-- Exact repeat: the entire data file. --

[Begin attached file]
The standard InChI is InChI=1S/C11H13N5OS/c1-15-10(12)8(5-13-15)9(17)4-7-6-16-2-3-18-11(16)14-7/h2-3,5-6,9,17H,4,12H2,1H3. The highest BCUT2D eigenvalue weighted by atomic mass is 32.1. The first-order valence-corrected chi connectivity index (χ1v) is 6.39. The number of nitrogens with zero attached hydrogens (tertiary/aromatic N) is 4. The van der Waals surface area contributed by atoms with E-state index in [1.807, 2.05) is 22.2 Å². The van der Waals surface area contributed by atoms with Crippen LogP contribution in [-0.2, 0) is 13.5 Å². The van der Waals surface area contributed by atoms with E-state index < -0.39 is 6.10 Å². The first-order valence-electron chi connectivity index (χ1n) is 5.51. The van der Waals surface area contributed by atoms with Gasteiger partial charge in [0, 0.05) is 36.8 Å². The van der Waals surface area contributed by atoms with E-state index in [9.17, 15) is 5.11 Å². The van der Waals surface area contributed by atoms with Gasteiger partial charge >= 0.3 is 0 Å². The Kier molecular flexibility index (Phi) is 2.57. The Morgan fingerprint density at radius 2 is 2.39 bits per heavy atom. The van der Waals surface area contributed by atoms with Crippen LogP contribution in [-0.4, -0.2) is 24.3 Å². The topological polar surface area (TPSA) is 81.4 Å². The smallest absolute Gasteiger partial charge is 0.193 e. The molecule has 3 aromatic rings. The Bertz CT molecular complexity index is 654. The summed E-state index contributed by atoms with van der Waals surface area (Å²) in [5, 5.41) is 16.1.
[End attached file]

The standard InChI is InChI=1S/C11H13N5OS/c1-15-10(12)8(5-13-15)9(17)4-7-6-16-2-3-18-11(16)14-7/h2-3,5-6,9,17H,4,12H2,1H3. The highest BCUT2D eigenvalue weighted by atomic mass is 32.1. The first-order valence-corrected chi connectivity index (χ1v) is 6.39. The number of nitrogens with zero attached hydrogens (tertiary/aromatic N) is 4. The van der Waals surface area contributed by atoms with E-state index in [1.807, 2.05) is 22.2 Å². The van der Waals surface area contributed by atoms with Crippen LogP contribution in [-0.2, 0) is 13.5 Å². The van der Waals surface area contributed by atoms with E-state index < -0.39 is 6.10 Å². The first-order valence-electron chi connectivity index (χ1n) is 5.51. The van der Waals surface area contributed by atoms with Gasteiger partial charge in [0, 0.05) is 36.8 Å². The van der Waals surface area contributed by atoms with E-state index in [9.17, 15) is 5.11 Å². The van der Waals surface area contributed by atoms with Gasteiger partial charge >= 0.3 is 0 Å². The Kier molecular flexibility index (Phi) is 2.57. The Morgan fingerprint density at radius 2 is 2.39 bits per heavy atom. The van der Waals surface area contributed by atoms with Crippen LogP contribution in [-0.4, -0.2) is 24.3 Å². The topological polar surface area (TPSA) is 81.4 Å². The smallest absolute Gasteiger partial charge is 0.193 e. The molecule has 3 aromatic rings. The Bertz CT molecular complexity index is 654. The summed E-state index contributed by atoms with van der Waals surface area (Å²) in [5, 5.41) is 16.1.